2004 20 18 7 3 0 0 [21] No overall control
2002 29 15 3 1 0 0 [22] Labour
2000 21 21 7 1 0 1 [22] No overall control
Partisan control
Majority control of Oxford City Council
Years Party
2010–present Labour
2004–2010 No overall control
2002–2004 Labour
2000–2002 No overall control
1980–2000 Labour
1976–1980 Conservative
1973–1976 Labour

Councillors[edit]

Ward Name   Party Next Election First Elected
Barton and Sandhills Tangara Nala-Hartley Labour 2024 2021
Barton and Sandhills Mike Rowley Labour 2022 2010 (by election)
Blackbird Leys Rae Humberstone Labour 2022 2005
Blackbird Leys Diko Blackings Labour 2024 Nov 2014
Carfax and Jericho Lizzie Diggins Labour 2024 2021
Carfax and Jericho Alex Hollingsworth Labour 2022 2014 (by election)
Churchill Susan Brown Labour 2022 2014
Churchill Mark Lygo Labour 2024 2008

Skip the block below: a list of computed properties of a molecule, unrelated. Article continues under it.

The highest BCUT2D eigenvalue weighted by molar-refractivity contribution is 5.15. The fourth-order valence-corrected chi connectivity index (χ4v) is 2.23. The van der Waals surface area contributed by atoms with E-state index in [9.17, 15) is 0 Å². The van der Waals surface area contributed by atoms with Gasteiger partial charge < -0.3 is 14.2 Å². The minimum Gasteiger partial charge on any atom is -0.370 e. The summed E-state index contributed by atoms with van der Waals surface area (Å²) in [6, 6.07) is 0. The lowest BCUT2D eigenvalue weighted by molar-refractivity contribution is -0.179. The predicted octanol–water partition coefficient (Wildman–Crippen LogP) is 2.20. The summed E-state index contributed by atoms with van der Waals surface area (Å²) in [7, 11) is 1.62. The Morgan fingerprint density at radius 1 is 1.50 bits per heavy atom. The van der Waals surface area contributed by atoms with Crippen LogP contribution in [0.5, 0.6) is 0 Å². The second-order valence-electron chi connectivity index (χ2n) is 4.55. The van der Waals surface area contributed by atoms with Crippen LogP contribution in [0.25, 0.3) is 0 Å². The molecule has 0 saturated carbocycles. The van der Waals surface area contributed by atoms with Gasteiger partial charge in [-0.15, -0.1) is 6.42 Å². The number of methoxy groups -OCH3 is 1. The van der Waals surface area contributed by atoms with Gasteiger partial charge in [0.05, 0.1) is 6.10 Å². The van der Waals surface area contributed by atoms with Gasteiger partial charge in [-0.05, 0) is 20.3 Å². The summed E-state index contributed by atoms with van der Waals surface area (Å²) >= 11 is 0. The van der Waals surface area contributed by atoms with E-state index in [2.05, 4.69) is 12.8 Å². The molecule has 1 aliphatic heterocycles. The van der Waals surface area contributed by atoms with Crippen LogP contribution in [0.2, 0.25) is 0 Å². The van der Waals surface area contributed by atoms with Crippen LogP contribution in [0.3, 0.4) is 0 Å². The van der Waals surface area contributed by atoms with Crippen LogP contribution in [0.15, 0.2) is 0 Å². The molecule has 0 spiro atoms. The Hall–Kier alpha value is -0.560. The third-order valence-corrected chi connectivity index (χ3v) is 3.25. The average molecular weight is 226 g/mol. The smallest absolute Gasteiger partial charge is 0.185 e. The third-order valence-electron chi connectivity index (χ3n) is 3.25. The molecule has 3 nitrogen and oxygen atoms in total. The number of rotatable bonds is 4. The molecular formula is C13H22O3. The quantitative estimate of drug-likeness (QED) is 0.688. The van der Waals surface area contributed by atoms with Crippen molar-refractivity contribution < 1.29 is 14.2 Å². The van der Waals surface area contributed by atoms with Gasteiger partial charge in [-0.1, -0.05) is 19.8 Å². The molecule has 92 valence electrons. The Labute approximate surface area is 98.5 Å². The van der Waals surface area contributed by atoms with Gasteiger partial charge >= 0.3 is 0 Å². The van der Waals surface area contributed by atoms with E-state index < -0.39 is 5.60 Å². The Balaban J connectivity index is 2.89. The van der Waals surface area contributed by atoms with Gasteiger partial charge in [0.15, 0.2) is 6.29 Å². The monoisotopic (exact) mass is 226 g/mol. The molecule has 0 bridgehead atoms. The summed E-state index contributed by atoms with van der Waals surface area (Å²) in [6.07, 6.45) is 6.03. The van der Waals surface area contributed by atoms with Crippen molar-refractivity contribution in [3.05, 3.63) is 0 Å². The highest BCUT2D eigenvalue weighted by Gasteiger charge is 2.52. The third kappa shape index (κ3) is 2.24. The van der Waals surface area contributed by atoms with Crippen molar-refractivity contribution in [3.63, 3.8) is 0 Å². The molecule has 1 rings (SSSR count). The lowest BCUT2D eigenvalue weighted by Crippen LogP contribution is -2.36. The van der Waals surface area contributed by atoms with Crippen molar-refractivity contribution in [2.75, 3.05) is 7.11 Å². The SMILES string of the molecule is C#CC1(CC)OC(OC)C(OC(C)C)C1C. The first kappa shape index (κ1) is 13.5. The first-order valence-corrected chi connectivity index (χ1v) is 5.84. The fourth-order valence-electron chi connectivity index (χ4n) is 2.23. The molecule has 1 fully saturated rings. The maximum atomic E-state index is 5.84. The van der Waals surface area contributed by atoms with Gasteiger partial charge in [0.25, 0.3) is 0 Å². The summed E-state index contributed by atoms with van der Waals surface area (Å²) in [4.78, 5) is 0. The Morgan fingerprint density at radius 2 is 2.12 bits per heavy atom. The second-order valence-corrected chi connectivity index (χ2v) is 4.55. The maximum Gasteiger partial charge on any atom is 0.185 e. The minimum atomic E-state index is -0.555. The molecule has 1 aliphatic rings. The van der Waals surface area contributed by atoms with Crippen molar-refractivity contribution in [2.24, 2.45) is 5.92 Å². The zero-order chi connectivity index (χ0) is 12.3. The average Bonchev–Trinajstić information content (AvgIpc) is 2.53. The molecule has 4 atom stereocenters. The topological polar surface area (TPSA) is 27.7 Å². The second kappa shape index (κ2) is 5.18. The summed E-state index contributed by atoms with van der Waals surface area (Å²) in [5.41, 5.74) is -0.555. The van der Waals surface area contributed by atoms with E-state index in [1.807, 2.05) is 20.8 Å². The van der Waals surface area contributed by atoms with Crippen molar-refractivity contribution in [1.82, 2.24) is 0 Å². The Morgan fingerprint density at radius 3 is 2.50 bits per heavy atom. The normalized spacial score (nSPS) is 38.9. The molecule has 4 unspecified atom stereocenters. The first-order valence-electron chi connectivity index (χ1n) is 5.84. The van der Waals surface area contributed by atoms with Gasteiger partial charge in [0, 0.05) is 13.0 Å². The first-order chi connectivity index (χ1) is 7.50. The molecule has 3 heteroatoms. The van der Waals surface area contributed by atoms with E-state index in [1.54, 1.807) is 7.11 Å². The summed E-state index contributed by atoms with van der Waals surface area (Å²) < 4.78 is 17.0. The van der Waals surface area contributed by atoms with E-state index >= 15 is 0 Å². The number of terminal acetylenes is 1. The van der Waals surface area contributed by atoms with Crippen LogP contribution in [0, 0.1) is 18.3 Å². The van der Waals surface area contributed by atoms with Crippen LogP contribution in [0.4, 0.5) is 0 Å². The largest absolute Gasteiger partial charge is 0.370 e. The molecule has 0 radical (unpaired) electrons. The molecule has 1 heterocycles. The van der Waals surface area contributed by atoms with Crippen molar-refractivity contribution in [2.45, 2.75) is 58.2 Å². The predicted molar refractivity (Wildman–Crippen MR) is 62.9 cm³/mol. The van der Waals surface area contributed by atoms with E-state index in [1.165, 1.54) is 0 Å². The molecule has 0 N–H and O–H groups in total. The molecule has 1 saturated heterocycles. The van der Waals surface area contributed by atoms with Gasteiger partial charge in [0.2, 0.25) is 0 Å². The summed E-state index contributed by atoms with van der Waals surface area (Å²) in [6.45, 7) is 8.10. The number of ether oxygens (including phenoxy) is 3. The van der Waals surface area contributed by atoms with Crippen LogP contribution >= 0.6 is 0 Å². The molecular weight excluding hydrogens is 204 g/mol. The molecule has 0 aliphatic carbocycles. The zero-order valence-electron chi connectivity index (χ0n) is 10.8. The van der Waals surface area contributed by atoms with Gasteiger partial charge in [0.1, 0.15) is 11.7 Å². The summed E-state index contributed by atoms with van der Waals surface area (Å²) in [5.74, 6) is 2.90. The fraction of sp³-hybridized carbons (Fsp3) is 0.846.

Cowley Paula Dunne Labour 2024 2021
Cowley Mohammed Latif Labour 2022 2021
Cuttleslowe and Sunnymead Andrew Gant Liberal Democrats 2024 2021
Cuttleslowe and Sunnymead Laurence Fouweather Liberal Democrats 2022 2021
Donnington Evin Abrishami Labour 2022 2021
Donnington Lucy Pegg Green 2024 2021
Headington Mohammed Altaf-Khan Liberal Democrats 2024 2006 (in HH&N)
Headington Christopher Smowton Liberal Democrats 2022 2021
Headington Hill and Northway Barbara Coyne Labour 2022 2021
Headington Hill and Northway Nigel Chapman Labour 2024 2016
Hinksey Park Naomi Waite Labour 2022 2021
Hinksey Park Marie Tidball Labour 2024 2016
Holywell Imogen Thomas Labour 2024 2021
Holywell Edward Mundy Labour 2022 2021
Littlemore Nadine Bely-Summmers Labour 2024 2018
Littlemore Tiago Jorge de Assis Caldeira Cruz Corais Labour 2022 2021
Lye Valley Linda Smith Labour 2024 2021
Lye Valley Ajaz Rehman Labour 2022 2021
Marston Mary Clarkson Labour 2024 c. 1998
Marston Mick Haines Independent 2022 2012
Northfield Brook Hosnieh Djafari-Marbini Labour 2022 2018
Northfield Brook Duncan Hall Labour 2024 2021
Osney and St Thomas Susanna Pressel Labour 2024 1996
Osney and St Thomas Colin Cook Labour 2022 2005 (by election)
Quarry and Risinghurst Roz Smith Liberal Democrats 2024 2018